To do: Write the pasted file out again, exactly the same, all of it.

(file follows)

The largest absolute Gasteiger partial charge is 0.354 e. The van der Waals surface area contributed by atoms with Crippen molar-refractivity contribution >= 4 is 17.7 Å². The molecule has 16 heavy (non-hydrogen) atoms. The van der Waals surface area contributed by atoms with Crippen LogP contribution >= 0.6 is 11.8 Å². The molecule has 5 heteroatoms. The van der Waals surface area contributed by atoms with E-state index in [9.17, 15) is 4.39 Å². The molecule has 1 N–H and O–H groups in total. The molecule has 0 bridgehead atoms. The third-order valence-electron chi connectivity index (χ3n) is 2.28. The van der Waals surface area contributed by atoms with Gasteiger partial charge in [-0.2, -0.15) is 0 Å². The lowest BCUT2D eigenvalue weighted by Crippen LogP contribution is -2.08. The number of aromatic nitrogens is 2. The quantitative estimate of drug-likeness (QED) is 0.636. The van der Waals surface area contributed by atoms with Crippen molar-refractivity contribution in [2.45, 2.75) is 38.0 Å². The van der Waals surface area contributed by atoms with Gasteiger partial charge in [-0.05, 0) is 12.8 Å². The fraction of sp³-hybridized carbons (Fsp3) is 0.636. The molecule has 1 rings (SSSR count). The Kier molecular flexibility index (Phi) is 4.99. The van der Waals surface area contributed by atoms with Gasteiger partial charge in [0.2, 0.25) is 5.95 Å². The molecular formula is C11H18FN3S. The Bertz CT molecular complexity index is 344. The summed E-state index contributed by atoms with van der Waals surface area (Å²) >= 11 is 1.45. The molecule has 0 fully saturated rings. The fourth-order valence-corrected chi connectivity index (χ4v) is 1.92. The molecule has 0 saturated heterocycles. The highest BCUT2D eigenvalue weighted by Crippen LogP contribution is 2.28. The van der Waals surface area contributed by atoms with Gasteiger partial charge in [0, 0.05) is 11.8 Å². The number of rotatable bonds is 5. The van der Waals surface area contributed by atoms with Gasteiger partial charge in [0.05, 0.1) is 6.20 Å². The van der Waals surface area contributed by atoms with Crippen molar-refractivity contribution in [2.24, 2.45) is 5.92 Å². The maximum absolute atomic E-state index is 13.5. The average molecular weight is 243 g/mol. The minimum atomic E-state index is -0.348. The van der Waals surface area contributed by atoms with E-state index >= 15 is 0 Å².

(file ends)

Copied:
The largest absolute Gasteiger partial charge is 0.354 e. The van der Waals surface area contributed by atoms with Crippen molar-refractivity contribution >= 4 is 17.7 Å². The molecule has 16 heavy (non-hydrogen) atoms. The van der Waals surface area contributed by atoms with Crippen LogP contribution >= 0.6 is 11.8 Å². The molecule has 5 heteroatoms. The van der Waals surface area contributed by atoms with E-state index in [9.17, 15) is 4.39 Å². The molecule has 1 N–H and O–H groups in total. The molecule has 0 bridgehead atoms. The third-order valence-electron chi connectivity index (χ3n) is 2.28. The van der Waals surface area contributed by atoms with Gasteiger partial charge in [-0.2, -0.15) is 0 Å². The lowest BCUT2D eigenvalue weighted by Crippen LogP contribution is -2.08. The number of aromatic nitrogens is 2. The quantitative estimate of drug-likeness (QED) is 0.636. The van der Waals surface area contributed by atoms with Crippen molar-refractivity contribution in [2.45, 2.75) is 38.0 Å². The van der Waals surface area contributed by atoms with Gasteiger partial charge in [-0.05, 0) is 12.8 Å². The fraction of sp³-hybridized carbons (Fsp3) is 0.636. The molecule has 1 rings (SSSR count). The Kier molecular flexibility index (Phi) is 4.99. The van der Waals surface area contributed by atoms with Gasteiger partial charge in [0.2, 0.25) is 5.95 Å². The molecular formula is C11H18FN3S. The Bertz CT molecular complexity index is 344. The summed E-state index contributed by atoms with van der Waals surface area (Å²) >= 11 is 1.45. The molecule has 0 fully saturated rings. The fourth-order valence-corrected chi connectivity index (χ4v) is 1.92. The molecule has 0 saturated heterocycles. The highest BCUT2D eigenvalue weighted by Crippen LogP contribution is 2.28. The van der Waals surface area contributed by atoms with Gasteiger partial charge in [0, 0.05) is 11.8 Å². The number of rotatable bonds is 5. The van der Waals surface area contributed by atoms with Gasteiger partial charge in [0.05, 0.1) is 6.20 Å². The van der Waals surface area contributed by atoms with Crippen molar-refractivity contribution in [2.24, 2.45) is 5.92 Å². The maximum absolute atomic E-state index is 13.5. The average molecular weight is 243 g/mol. The minimum atomic E-state index is -0.348. The van der Waals surface area contributed by atoms with E-state index >= 15 is 0 Å².